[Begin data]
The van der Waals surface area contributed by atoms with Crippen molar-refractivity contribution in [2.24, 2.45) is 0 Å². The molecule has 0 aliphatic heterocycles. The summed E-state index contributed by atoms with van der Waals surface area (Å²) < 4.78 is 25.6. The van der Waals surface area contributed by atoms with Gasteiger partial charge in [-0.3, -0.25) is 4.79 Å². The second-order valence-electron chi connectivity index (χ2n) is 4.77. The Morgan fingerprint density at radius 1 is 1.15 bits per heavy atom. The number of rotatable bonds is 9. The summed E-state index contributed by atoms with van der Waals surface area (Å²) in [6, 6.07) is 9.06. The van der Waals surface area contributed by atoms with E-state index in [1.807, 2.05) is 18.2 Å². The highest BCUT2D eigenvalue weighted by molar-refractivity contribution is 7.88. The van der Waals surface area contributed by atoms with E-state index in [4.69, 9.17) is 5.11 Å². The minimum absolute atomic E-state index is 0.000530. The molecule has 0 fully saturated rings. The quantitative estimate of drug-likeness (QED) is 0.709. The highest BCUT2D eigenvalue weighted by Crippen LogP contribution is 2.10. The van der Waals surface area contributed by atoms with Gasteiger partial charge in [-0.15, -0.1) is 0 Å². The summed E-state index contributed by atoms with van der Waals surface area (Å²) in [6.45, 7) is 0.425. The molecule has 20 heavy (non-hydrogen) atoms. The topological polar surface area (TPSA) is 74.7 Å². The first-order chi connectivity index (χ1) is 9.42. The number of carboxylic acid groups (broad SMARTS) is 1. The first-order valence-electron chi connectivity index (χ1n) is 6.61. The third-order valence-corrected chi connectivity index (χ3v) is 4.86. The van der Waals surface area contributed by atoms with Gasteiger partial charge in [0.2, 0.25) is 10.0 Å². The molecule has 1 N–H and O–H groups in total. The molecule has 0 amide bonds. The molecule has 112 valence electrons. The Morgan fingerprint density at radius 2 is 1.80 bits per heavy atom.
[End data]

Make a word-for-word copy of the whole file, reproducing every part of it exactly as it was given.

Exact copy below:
The van der Waals surface area contributed by atoms with Crippen molar-refractivity contribution in [2.24, 2.45) is 0 Å². The molecule has 0 aliphatic heterocycles. The summed E-state index contributed by atoms with van der Waals surface area (Å²) < 4.78 is 25.6. The van der Waals surface area contributed by atoms with Gasteiger partial charge in [-0.3, -0.25) is 4.79 Å². The second-order valence-electron chi connectivity index (χ2n) is 4.77. The Morgan fingerprint density at radius 1 is 1.15 bits per heavy atom. The number of rotatable bonds is 9. The summed E-state index contributed by atoms with van der Waals surface area (Å²) in [6, 6.07) is 9.06. The van der Waals surface area contributed by atoms with E-state index in [1.807, 2.05) is 18.2 Å². The highest BCUT2D eigenvalue weighted by molar-refractivity contribution is 7.88. The van der Waals surface area contributed by atoms with E-state index in [4.69, 9.17) is 5.11 Å². The minimum absolute atomic E-state index is 0.000530. The molecule has 0 fully saturated rings. The quantitative estimate of drug-likeness (QED) is 0.709. The highest BCUT2D eigenvalue weighted by Crippen LogP contribution is 2.10. The van der Waals surface area contributed by atoms with Gasteiger partial charge in [-0.15, -0.1) is 0 Å². The summed E-state index contributed by atoms with van der Waals surface area (Å²) in [6.45, 7) is 0.425. The molecule has 20 heavy (non-hydrogen) atoms. The topological polar surface area (TPSA) is 74.7 Å². The first-order chi connectivity index (χ1) is 9.42. The number of carboxylic acid groups (broad SMARTS) is 1. The first-order valence-electron chi connectivity index (χ1n) is 6.61. The third-order valence-corrected chi connectivity index (χ3v) is 4.86. The van der Waals surface area contributed by atoms with Gasteiger partial charge in [0.2, 0.25) is 10.0 Å². The molecule has 1 N–H and O–H groups in total. The molecule has 0 amide bonds. The molecule has 112 valence electrons. The Morgan fingerprint density at radius 2 is 1.80 bits per heavy atom.